These days it is increasingly diffcult to tell whether what you’re looking at is pop-up or permanent and perhaps ‘pop-up’ no longer means anything.

These days it is increasingly diffcult to tell whether what you’re looking at is pop-up or permanent and perhaps ‘pop-up’ no longer means anything.

Pop-up shops of the past used to rather self-consciously look like pop-up shops. They’d have fixtures fashioned from packing crates or pallets, pendant lights that might, in a previous life, have seen service on a North Sea trawler, and graphics that would normally consist of messages that changed daily and which were chalked up on a blackboard.

And all of this was fine, as long as there was a finite life to the store in question and the product could in some way be regarded as ‘cult’ - the crowds would flock, or so the theory went. For a while they did and all concerned were probably happy.

Yet visit Westfield London, for instance, on a busy afternoon and you might be hard pushed to work out which stores are temporary and which are not. In this location, there is a branch of Jack Wills that looks, well, pretty much like any other Jack Wills. But it is a pop-up - or at least until its owners decide to make it permanent - which could be in the early New Year.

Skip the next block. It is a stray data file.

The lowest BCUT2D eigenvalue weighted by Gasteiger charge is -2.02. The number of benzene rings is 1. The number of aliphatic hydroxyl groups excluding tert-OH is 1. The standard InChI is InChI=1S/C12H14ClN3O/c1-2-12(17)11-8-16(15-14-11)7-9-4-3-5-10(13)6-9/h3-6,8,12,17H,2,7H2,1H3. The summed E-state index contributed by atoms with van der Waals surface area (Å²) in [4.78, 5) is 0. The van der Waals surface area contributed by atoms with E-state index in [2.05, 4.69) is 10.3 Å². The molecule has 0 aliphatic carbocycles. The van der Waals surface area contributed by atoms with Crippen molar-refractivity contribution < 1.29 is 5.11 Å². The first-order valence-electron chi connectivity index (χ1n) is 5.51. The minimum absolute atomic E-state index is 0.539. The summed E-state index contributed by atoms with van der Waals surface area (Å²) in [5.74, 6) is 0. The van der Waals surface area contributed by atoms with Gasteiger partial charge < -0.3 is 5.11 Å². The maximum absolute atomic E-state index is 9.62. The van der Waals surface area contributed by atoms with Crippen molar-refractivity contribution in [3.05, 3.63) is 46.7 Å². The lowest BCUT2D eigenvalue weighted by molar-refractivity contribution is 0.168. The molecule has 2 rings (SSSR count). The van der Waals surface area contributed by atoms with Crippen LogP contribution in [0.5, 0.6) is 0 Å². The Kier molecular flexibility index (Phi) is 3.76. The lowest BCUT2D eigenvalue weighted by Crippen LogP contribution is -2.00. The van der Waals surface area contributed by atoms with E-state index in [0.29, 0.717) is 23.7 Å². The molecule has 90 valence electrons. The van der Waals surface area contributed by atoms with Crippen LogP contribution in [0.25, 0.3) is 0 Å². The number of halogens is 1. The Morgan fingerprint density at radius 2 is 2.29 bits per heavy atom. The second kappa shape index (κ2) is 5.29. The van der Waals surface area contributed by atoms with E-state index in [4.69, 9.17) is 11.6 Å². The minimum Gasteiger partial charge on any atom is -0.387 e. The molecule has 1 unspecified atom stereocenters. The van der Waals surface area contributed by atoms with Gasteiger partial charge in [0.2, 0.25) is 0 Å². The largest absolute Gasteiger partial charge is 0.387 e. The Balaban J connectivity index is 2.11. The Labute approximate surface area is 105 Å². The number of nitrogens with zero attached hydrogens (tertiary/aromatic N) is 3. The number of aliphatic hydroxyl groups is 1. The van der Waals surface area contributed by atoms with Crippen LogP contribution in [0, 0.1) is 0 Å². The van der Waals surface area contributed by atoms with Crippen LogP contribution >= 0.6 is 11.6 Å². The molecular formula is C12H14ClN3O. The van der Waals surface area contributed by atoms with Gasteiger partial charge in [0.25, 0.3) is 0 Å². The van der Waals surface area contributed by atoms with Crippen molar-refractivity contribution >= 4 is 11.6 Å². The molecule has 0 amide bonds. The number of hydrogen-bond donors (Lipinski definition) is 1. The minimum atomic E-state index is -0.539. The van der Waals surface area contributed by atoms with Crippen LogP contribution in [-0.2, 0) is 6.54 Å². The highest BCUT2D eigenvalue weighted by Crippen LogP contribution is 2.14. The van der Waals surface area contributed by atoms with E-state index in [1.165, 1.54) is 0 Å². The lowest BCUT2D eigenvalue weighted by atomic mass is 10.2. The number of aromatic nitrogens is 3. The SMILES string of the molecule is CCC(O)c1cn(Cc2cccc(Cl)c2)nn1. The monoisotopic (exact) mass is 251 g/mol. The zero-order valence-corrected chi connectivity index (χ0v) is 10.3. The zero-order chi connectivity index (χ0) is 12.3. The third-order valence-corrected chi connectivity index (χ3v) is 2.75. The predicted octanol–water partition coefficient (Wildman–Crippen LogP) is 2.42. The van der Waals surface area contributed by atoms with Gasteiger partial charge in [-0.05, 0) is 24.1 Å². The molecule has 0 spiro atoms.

The curious thing about all of this is that many permanent stores have adopted the pop-up clothing as part of what they do. In-store pop-up spaces (aka promotions) are now commonplace and while they may actually be nothing of the kind, it is deemed a good ploy to generate excitement and the sense of change that should be a starting point for all good retailers.

Increasingly therefore, the term pop-up looks redundant. Indeed, it might be better to substitute the words ‘shopper-led assessment vehicle’ or something equally clumsy from the beginners book of marketing. Pop-up has morphed from the retail equivalent of agitprop to just another form of marketing and the number of stores that really fit the description continues to dwindle.

Is this therefore the end of the pop-up as we like to imagine it should be and once was? Possibly, although there will always be room for the novel and genuinely short-lived. For the most part however, ‘trial stores’, prior to settling in to a location, might serve as a better label for what is happening. There is nothing wrong with this, it’s just that pop-up as a term is not the force it once was.